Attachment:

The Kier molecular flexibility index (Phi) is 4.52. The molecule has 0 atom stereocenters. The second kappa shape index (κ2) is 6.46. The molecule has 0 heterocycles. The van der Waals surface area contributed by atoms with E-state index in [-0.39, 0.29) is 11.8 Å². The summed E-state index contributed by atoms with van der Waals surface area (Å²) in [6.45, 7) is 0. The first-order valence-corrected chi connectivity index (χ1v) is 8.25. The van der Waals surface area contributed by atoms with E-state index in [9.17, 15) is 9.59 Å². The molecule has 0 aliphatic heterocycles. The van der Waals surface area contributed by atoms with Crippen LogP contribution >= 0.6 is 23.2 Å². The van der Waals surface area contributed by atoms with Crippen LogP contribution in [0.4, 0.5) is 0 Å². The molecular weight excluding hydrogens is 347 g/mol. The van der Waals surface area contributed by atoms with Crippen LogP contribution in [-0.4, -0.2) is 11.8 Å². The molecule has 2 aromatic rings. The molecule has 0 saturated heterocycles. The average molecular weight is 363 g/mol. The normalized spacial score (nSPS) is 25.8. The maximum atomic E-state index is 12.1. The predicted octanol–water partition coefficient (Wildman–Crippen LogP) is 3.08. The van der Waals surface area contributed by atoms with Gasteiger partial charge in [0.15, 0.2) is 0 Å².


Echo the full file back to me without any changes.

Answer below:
The Kier molecular flexibility index (Phi) is 4.52. The molecule has 0 atom stereocenters. The second kappa shape index (κ2) is 6.46. The molecule has 0 heterocycles. The van der Waals surface area contributed by atoms with E-state index in [-0.39, 0.29) is 11.8 Å². The summed E-state index contributed by atoms with van der Waals surface area (Å²) in [6.45, 7) is 0. The first-order valence-corrected chi connectivity index (χ1v) is 8.25. The van der Waals surface area contributed by atoms with E-state index in [9.17, 15) is 9.59 Å². The molecule has 0 aliphatic heterocycles. The van der Waals surface area contributed by atoms with Crippen LogP contribution >= 0.6 is 23.2 Å². The van der Waals surface area contributed by atoms with Crippen LogP contribution in [0.4, 0.5) is 0 Å². The molecular weight excluding hydrogens is 347 g/mol. The van der Waals surface area contributed by atoms with Crippen LogP contribution in [-0.4, -0.2) is 11.8 Å². The molecule has 2 aromatic rings. The molecule has 0 saturated heterocycles. The average molecular weight is 363 g/mol. The normalized spacial score (nSPS) is 25.8. The maximum atomic E-state index is 12.1. The predicted octanol–water partition coefficient (Wildman–Crippen LogP) is 3.08. The van der Waals surface area contributed by atoms with Gasteiger partial charge in [0.15, 0.2) is 0 Å².